Young Children – draw a picture about something you hear during the sermon. Explain your picture(s) to your parents at lunch. Older Children – Do one or more of the following: 1) Write down all the verses mentioned in the sermon and look them up later. 2) Count how many times “God” “is mentioned in the sermon. Talk with your parents about who God is and why you believe in Him.


Questions to consider in discussing the sermon with others.

Define God is your own words? What do the names of God tell us about God? Do you believe in God? Why or why not? What are the failures of the atheist? What two kinds of agnostics are there? How are they different? How are they similar? What is the best evidence for God? Explain the cosmological argument? Explain the teleological argument? What are some examples you could use to simply explain the logic of cause / effect and design / designer evidence for God? What are the anthropological and moral arguments for God? What do they tell us about God? What is practical atheism and what is its danger? What will you tell God when He judges you?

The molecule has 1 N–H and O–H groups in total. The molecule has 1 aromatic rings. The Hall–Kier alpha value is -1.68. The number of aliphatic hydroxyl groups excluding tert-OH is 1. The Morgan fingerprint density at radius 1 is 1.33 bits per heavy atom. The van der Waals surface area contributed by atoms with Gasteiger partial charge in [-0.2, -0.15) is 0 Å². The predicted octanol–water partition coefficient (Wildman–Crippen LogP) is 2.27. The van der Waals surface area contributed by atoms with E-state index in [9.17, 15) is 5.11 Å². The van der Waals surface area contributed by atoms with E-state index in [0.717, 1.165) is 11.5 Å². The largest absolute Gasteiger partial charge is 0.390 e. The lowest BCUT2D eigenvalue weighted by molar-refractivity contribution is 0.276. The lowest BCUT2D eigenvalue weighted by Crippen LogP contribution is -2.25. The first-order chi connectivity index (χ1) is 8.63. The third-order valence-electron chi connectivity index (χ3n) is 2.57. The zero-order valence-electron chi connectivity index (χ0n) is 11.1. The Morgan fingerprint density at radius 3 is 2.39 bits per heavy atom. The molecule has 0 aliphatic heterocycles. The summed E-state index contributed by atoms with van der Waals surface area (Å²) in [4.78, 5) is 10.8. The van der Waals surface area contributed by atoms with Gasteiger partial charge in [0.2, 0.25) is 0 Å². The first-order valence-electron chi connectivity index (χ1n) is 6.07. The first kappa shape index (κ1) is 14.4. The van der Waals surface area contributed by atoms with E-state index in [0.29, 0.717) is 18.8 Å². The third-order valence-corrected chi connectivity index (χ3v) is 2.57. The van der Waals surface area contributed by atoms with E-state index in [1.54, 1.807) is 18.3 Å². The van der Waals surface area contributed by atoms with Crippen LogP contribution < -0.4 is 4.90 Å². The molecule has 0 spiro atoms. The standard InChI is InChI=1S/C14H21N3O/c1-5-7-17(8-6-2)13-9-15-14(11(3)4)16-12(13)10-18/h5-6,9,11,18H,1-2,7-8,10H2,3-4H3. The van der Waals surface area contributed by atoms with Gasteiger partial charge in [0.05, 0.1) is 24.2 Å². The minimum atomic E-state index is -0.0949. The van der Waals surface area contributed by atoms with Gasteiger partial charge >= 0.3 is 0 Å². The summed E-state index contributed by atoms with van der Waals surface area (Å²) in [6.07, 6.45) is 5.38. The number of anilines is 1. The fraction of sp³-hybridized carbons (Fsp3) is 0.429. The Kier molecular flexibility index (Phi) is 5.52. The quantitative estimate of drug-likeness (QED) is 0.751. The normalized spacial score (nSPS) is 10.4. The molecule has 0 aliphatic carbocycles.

Sermon Notes – January 9, 2005

Our Creator God: Who is He, Why do We Believe in Him? – Selected Scriptures


Who is God?

Man’s Attempts to Define Him

The Names of God:

El, Elah, and Elohim / (theoV) Theos

El Shaddai

El Elyon

El Olam

El Gibbor


Yahweh Elohim

Adonai Yahweh

Yahweh Sabaoth

Adonai / (kurioV) kurios

Yahweh Jirah

Yahweh Raphe

Yahweh Nissi

Yahweh M’KaddeshYahweh shalom

Yahweh Tsidkenu

Yahweh Rohi

Yahweh Shammah


Defining God: “God is a spirit who is infinite and eternal in His being, perfect and unchangeable in His attributes, and in Whom all things have their source, support and end.”

Why do We Believe in Him?

The Failure of the Atheist

The Weakness of the Agnostic

The Case for Theism

Cosmological Argument

Teleological Argument

Anthropological Argument

Moral Argument

The Danger of Practical Atheism